Aircraft carrier problem

  • Thread starter honxkyu
  • Start date
  • #1
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heres the problem:
steam-powered catapult used to launch aircraft could "throw a nissan pick-up five miles(8045meters)"
catapult has the power to accelerate 30-ton aircraft from zero to 160mph(71.511m/s) in just 2.5 seconds
nissan pick up truck weighs 3500 pounds and the flight deck is 57 feet off the water
assuming no air resistance for the truck how do i find the actual distance the catapult hurls the truck?

ive found that
initial V = 0m/s
final V = 71.511m/s
acceleration = 28.604m/s^2

and im stuck there :confused:
it also saids something about length of the deck but the value isnt given...

plz give me a clue on what to do next
 

Answers and Replies

  • #2
45
0
Since you've found out the acceleration, find the force it can give.(you know mass of aircraft.)This force can be used in throwing the truck!
 
  • #3
4
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ergg
i found trucks acceleration as ~490m/s^2
and launch deck length as 89 meters..
it comes out that the truck travels .604 secs on the deck and after that, the truck is in free fall..
since the height of deck is 57 ft...its 17meters
and i calculated the time of free fall from 17 meters high so i got 1.8 secs..
the final vel when it just leaves the deck is 296.157 m/s
if i add 89meters and the length it travels horizontally during the free fall..its no where close to 5 miles..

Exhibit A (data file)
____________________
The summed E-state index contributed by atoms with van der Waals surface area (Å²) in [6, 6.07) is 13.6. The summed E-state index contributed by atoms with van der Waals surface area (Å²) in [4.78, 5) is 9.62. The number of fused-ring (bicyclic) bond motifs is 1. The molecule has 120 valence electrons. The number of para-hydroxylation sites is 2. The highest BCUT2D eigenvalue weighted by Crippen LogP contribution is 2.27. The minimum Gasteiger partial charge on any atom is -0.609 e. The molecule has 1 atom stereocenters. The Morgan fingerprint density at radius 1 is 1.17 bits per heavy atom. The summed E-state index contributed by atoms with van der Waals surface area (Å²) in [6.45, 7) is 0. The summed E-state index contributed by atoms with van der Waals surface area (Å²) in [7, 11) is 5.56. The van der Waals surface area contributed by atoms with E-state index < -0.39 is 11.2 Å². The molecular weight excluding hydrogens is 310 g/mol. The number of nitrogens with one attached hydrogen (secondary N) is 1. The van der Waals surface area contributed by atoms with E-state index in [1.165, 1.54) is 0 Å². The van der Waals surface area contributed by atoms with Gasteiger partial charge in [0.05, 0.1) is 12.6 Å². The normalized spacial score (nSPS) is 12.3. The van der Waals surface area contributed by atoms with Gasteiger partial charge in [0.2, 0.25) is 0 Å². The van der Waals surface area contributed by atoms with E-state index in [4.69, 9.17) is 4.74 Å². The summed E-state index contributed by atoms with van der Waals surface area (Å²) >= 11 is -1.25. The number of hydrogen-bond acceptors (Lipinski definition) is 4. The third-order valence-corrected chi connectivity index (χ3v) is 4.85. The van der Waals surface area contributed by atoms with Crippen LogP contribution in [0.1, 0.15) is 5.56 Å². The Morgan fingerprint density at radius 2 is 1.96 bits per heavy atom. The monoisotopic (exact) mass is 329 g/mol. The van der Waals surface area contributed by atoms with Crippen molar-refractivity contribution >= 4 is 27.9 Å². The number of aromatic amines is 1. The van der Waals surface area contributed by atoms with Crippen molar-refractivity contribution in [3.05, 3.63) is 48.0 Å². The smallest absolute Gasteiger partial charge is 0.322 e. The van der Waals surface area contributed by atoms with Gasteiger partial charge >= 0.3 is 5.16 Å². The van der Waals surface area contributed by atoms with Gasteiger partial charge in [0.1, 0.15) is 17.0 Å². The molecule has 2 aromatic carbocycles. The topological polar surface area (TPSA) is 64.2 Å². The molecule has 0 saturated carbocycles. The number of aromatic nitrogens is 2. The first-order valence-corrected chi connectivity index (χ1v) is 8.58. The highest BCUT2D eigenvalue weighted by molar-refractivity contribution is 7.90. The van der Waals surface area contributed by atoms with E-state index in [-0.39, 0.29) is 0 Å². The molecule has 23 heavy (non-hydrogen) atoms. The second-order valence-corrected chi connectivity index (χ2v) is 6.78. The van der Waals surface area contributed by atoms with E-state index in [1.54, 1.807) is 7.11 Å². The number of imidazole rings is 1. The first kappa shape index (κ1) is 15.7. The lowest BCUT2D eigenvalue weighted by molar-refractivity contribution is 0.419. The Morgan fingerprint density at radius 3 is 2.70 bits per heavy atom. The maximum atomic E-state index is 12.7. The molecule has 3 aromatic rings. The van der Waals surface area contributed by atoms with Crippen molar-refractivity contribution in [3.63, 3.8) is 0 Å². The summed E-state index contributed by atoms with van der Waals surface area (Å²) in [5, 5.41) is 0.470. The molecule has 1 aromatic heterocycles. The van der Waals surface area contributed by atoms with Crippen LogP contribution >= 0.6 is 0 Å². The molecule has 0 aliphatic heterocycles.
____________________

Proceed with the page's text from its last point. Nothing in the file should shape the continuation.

am i doing something wrong??
 
  • #4
futb0l
Hmm - this one is pretty confusing.... it should be just distance = initial distance + velocity * time.
Can you write down the original question?
 
Last edited by a moderator:
  • #5
futb0l
honxkyu said:
ergg
i found trucks acceleration as ~490m/s^2
and launch deck length as 89 meters..
it comes out that the truck travels .604 secs on the deck and after that, the truck is in free fall..
since the height of deck is 57 ft...its 17meters
and i calculated the time of free fall from 17 meters high so i got 1.8 secs..
the final vel when it just leaves the deck is 296.157 m/s
if i add 89meters and the length it travels horizontally during the free fall..its no where close to 5 miles..
am i doing something wrong??
how did u get the launch deck length??
 
  • #6
4
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i wasnt really sure so i used the acceleration of aircraft and the time given
s=1/2 A t^s
i plugged in 28.604 for A and 2.5 for t
 
  • #7
4
0
The aircraft carrier USS constellation visited anchorage in 1986. During the visit, visitors were told that the steam powered catapult used to launch aircraft could "throw a nissan pick-up truck five miles" we will critique this boast

the following information is from the brochure which each constellation visitor received: each capapult has the power to accelerate 30ton aircraft from zero to 160mph in just 2.5 seconds

informations: nissan pick up is 3500 pounds and flight deck is 57 feet off the water

assume there is no air resistance for the truck..